Once Romo helped get the Cowboys the lead, Dallas was able to do something that they haven’t been able to do in a long time: ice the game by running the ball. In the fourth quarter, the Cowboys ran the ball 12 times compared to just four pass attempts (attempts and sacks). This was a far cry from the times we’ve seen Dallas throwing the ball with a lead because their running game couldn’t keep the chains moving.
And while DeMarco Murray found the endzone three times in this game, he averaged just 3.7 yards per carry and had a rough go of things early in the game. Instead, it was Lance Dunbar that feasted on the Raiders defense. Dunbar didn’t get his first carry of the game until the Cowboys’ first drive of the third quarter, but he made an impact instantly. He ran off tackle to the left for a six yard gain on his first play and then exploded for a 45 run right up the middle of the field on the very next snap.
“Lance did a nice job,” Cowboys head coach Jason Garrett said of Dunbar’s performance. “We put Lance in there and he finds a way to kind of work his way through those holes and make some positive plays for us. He is quick, he’s explosive, but … he is still a physical player that doesn’t get knocked around too much in there.”
Dunbar showed a great ability to plant his foot in the ground and change direction quickly. On some outside runs, Murray struggled when trying to find and explode through the right gaps. Dunbar’s size does make him less likely to serve as a full-time back, at least this season, but I’d venture to say that he’s got more natural ability than Murray. He’s a much more fluid runner and seemed to, as Garrett said, turn each one of his touches into a positive play (this is evident in his 6.8 yards per carry average) and he gets through the hole in a hurry with an incredible burst.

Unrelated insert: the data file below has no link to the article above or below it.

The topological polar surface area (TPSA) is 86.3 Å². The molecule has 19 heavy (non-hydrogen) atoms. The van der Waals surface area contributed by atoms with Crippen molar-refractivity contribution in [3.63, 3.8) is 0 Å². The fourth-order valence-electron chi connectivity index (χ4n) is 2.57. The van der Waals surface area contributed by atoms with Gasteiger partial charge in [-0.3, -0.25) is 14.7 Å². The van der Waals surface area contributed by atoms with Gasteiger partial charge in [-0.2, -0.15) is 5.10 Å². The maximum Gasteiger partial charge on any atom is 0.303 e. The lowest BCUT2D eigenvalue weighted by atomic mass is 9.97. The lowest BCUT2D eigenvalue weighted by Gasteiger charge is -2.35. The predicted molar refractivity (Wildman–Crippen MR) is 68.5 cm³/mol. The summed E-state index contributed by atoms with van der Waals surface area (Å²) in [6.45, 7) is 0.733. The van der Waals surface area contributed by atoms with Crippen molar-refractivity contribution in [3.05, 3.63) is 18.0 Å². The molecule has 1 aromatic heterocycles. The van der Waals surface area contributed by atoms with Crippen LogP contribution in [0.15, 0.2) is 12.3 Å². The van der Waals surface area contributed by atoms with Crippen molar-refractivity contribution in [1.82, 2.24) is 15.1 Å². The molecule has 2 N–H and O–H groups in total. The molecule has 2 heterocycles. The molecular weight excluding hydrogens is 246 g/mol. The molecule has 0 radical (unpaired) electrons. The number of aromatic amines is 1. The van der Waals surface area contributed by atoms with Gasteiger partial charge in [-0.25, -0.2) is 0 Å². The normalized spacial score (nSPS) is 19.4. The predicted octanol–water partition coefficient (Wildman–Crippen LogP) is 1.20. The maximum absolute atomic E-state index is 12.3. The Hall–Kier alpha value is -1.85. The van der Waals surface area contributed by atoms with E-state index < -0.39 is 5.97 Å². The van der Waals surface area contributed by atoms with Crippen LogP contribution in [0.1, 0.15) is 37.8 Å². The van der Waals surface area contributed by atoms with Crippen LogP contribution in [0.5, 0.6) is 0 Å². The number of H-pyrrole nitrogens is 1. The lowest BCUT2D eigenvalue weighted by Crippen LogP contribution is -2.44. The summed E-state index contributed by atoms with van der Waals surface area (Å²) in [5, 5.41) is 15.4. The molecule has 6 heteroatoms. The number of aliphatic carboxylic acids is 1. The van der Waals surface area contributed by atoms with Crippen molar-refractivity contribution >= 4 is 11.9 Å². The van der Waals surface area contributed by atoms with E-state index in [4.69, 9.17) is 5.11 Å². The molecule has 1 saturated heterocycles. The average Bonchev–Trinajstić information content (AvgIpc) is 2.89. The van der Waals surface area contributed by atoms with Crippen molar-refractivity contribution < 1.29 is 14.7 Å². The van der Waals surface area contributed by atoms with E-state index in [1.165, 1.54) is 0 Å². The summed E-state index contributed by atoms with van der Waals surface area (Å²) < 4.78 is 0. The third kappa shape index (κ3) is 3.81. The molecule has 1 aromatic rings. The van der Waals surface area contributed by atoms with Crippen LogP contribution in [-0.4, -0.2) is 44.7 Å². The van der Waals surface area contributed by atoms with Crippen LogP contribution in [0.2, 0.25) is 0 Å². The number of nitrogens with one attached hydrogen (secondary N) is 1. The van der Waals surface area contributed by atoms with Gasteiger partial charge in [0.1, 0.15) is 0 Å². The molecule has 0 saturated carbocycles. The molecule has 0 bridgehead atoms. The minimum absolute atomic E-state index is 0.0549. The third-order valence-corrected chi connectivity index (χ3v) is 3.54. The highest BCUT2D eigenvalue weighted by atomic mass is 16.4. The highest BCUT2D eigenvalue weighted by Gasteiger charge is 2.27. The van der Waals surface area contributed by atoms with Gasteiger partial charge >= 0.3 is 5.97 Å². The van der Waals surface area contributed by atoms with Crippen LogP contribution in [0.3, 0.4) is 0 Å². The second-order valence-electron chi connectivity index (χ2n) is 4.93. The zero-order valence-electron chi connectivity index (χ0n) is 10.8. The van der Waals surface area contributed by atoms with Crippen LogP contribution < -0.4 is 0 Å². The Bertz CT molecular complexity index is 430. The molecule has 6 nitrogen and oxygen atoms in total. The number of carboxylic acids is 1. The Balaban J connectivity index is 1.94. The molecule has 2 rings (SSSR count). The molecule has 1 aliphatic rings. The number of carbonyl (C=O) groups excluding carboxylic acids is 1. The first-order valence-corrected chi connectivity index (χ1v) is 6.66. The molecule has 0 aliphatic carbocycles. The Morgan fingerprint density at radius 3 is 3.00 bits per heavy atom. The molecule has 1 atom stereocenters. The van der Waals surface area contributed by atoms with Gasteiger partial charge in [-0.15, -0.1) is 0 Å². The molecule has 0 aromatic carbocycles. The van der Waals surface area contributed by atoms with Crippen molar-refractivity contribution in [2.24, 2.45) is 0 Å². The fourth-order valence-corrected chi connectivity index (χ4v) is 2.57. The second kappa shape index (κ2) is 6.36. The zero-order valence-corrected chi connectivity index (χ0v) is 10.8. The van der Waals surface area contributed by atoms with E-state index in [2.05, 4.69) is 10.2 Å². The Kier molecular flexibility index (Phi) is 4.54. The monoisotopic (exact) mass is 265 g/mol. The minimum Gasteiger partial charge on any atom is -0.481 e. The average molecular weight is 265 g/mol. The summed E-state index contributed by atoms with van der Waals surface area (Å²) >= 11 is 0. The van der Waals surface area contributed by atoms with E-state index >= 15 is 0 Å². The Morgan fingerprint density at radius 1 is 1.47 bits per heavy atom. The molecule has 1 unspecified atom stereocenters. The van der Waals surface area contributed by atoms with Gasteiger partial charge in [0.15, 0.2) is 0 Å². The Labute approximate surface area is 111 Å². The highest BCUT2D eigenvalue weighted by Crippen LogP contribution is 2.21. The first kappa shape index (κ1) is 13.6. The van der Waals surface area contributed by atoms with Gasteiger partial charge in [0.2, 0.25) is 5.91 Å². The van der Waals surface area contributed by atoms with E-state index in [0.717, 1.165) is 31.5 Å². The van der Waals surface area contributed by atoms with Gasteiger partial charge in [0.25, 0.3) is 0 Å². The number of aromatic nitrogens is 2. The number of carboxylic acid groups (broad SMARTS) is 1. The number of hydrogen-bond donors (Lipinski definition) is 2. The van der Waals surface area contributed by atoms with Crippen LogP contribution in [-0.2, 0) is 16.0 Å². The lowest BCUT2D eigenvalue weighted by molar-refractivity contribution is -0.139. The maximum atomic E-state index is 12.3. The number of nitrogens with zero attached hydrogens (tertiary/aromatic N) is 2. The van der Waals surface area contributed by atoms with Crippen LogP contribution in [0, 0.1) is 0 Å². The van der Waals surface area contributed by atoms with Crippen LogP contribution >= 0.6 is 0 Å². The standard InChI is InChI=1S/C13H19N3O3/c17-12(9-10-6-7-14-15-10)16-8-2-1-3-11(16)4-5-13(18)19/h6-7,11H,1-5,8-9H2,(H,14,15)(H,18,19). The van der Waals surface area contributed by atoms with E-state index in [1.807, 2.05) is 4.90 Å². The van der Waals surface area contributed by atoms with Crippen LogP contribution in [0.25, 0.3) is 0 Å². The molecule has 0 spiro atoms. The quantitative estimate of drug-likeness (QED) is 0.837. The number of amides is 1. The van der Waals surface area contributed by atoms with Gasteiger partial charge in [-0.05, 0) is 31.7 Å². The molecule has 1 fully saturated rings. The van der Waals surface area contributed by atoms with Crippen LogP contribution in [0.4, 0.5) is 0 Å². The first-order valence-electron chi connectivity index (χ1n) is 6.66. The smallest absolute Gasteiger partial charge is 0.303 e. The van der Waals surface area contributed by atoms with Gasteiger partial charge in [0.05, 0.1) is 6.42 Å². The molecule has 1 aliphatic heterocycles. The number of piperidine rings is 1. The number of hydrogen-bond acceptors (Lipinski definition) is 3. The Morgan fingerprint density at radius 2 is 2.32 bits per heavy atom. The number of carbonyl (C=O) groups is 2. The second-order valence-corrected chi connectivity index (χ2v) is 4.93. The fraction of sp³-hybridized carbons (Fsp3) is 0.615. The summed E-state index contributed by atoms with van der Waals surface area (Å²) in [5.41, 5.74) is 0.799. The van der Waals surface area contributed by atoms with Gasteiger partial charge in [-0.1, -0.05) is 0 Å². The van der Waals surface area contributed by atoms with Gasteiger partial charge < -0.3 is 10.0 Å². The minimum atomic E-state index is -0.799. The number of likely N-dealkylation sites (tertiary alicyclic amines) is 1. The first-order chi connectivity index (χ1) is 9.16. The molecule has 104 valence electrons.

Unfortunately for Dallas, Dunbar hyper extended his left knee in this game. While the severity of the injury is not known, Dallas would sure love to be able to use Dunbar in these final few weeks, and the extra days off heading into a Monday night game next week should help with his recovery.
At 7-5 with an undefeated record in the division, the Cowboys are in pole position for the NFC East crown as we head down the stretch, but that coveted playoff birth won’t come easy. While Dallas’ next two opponents — the Bears and Packers — haven’t looked great of late, both teams are expecting their star quarterbacks to be back for their games against the Cowboys, and they too are competing in a very tough division race.